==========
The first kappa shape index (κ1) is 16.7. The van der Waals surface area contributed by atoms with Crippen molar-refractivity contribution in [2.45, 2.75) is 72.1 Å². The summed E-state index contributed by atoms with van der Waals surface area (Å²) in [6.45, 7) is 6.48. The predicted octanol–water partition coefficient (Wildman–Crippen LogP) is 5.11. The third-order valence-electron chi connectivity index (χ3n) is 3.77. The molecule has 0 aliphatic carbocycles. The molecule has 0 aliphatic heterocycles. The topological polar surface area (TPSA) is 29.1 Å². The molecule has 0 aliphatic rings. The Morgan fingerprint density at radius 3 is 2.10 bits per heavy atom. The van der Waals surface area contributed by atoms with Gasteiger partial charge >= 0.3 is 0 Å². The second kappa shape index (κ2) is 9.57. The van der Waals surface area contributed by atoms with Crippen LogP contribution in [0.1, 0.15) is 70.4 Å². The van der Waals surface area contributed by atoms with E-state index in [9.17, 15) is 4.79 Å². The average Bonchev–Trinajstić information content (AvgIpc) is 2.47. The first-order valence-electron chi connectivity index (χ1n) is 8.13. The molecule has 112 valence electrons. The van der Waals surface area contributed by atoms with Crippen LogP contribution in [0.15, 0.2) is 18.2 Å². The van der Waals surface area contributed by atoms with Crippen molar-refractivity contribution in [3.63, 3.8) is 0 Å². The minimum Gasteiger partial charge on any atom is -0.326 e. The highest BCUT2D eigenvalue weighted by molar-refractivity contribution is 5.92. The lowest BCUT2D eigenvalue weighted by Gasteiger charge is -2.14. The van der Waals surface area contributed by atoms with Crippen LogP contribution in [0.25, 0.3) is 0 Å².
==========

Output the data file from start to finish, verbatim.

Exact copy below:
The first kappa shape index (κ1) is 16.7. The van der Waals surface area contributed by atoms with Crippen molar-refractivity contribution in [2.45, 2.75) is 72.1 Å². The summed E-state index contributed by atoms with van der Waals surface area (Å²) in [6.45, 7) is 6.48. The predicted octanol–water partition coefficient (Wildman–Crippen LogP) is 5.11. The third-order valence-electron chi connectivity index (χ3n) is 3.77. The molecule has 0 aliphatic carbocycles. The molecule has 0 aliphatic heterocycles. The topological polar surface area (TPSA) is 29.1 Å². The molecule has 0 aliphatic rings. The Morgan fingerprint density at radius 3 is 2.10 bits per heavy atom. The van der Waals surface area contributed by atoms with Gasteiger partial charge >= 0.3 is 0 Å². The second kappa shape index (κ2) is 9.57. The van der Waals surface area contributed by atoms with Crippen LogP contribution in [0.1, 0.15) is 70.4 Å². The van der Waals surface area contributed by atoms with E-state index in [9.17, 15) is 4.79 Å². The average Bonchev–Trinajstić information content (AvgIpc) is 2.47. The first-order valence-electron chi connectivity index (χ1n) is 8.13. The molecule has 112 valence electrons. The van der Waals surface area contributed by atoms with Crippen LogP contribution in [0.15, 0.2) is 18.2 Å². The van der Waals surface area contributed by atoms with Crippen molar-refractivity contribution in [3.63, 3.8) is 0 Å². The minimum Gasteiger partial charge on any atom is -0.326 e. The highest BCUT2D eigenvalue weighted by molar-refractivity contribution is 5.92. The lowest BCUT2D eigenvalue weighted by Gasteiger charge is -2.14. The van der Waals surface area contributed by atoms with Crippen LogP contribution in [0.25, 0.3) is 0 Å².